Electricity demand in Botswana is projected to grow at a compound annual growth rate (CAGR) of 4.6 per cent from 2011 to 2020, following robust economic growth and increasing rural electrification. It is further estimated that about $750 million will be invested in the Botswana electricity industry within the next five years. Such investments will be critical, as power imports from South Africa (which supplied 68 per cent of Botswana’s power needs in 2011) will stop from 2013 onwards, in an attempt by the latter to address its domestic power supply deficit.
New analysis from Frost & Sullivan (http://www.energy.frost.com), 2011 Update of the Botswana Electricity Industry, finds that Botswana’s electricity industry is expected to grow significantly with additional power generation capacities coming on stream in 2012-13 (the 600 MW Morupule B coal-fired power station currently under construction). Some other power generation capacities are planned to be commissioned in 2015-16 (300 MW), and possibly in 2017-18 (300 MW).
“New power generation capacities will most probably be based on coal, given the large untapped deposits available in the country. They will be owned by independent power producers (IPPs) given the limited financial means available to the loss-making state-owned power utility, Botswana Power Corporation (BPC),” remarks Frost & Sullivan’s Energy and Power Systems Research Analyst Celine Paton. “Indeed, new power generation capacities are urgently required in Botswana as peak power demand is hardly met.”
As the Botswana electricity industry moves forward, key challenges will include low electricity tariffs, combined with an inadequate electricity regulatory framework and a general lack of infrastructure.“Electricity tariffs are not cost-reflective, explaining the increasing operational losses encountered by BPC,” notes Paton. “Also, BPC has been facing spiralling costs of electricity imports, as a consequence of the tight power supply in the region as well as the successive electricity price hikes implemented by Eskom in South Africa.”Botswana will need to decrease its reliance on its neighbours as a source of (expensive) power supply. Toward this objective, the government will need to revise its electricity regulatory framework with, as a first step, the establishment of an independent regulatory agency.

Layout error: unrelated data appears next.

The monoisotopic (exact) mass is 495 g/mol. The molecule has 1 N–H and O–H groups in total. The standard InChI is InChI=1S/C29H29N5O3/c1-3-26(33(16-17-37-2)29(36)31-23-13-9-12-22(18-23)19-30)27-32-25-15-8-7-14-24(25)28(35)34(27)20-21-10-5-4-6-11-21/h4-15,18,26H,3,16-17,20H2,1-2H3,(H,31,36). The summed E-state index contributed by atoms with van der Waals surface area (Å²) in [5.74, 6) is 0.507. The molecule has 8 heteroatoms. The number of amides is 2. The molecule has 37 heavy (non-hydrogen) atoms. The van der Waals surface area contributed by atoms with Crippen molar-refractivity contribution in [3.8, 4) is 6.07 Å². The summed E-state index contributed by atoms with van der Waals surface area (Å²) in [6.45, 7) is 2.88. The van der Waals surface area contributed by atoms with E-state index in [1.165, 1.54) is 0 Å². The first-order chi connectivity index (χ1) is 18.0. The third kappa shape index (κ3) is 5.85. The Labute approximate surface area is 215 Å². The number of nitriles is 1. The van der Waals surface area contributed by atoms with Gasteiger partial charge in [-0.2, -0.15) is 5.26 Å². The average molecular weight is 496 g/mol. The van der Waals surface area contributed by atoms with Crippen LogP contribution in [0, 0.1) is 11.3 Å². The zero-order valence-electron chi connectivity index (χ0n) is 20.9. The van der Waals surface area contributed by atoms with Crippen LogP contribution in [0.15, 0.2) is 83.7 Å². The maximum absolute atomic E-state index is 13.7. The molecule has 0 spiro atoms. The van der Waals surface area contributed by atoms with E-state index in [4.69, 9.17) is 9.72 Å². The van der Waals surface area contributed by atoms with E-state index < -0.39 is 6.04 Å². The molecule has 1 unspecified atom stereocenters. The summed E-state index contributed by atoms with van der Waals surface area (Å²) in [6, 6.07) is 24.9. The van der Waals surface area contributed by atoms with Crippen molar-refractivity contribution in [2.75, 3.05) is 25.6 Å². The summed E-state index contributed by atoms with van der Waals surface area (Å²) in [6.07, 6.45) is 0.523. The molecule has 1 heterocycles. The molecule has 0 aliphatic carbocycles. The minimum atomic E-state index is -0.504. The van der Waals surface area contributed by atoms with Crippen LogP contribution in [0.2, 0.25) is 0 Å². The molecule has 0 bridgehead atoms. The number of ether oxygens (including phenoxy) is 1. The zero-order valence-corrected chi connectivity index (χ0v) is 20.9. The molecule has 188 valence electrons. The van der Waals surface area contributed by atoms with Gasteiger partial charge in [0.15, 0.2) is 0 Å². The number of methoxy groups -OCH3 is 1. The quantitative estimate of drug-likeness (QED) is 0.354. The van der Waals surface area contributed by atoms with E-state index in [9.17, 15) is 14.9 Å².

A new independent regulatory agency – Botswana Energy and Water Regulatory Agency (BEWRA) – is expected to be put into place by end 2012, if the process runs smoothly. It should help ensure a more cost-reflective tariff structure that will attract private sector investment.“Partnerships between the public and private sectors are required to better allocate risk, expertise and financial means in the new power infrastructure projects to be developed in the country,” concludes Paton. “Furthermore, strong technical know-how and significant financial means will be required if the country wants to follow a low carbon trajectory.”
Both solar energy and coal-bed methane present strong potential as cleaner electricity sources, but their high initial capital costs (solar), and the technical challenges posed by the extraction of coal-bed methane, (still in an exploration phase) remain the main barriers to be overcome. As a consequence, it is expected that coal will remain the main energy feedstock in the foreseeable future, if related financing remains available.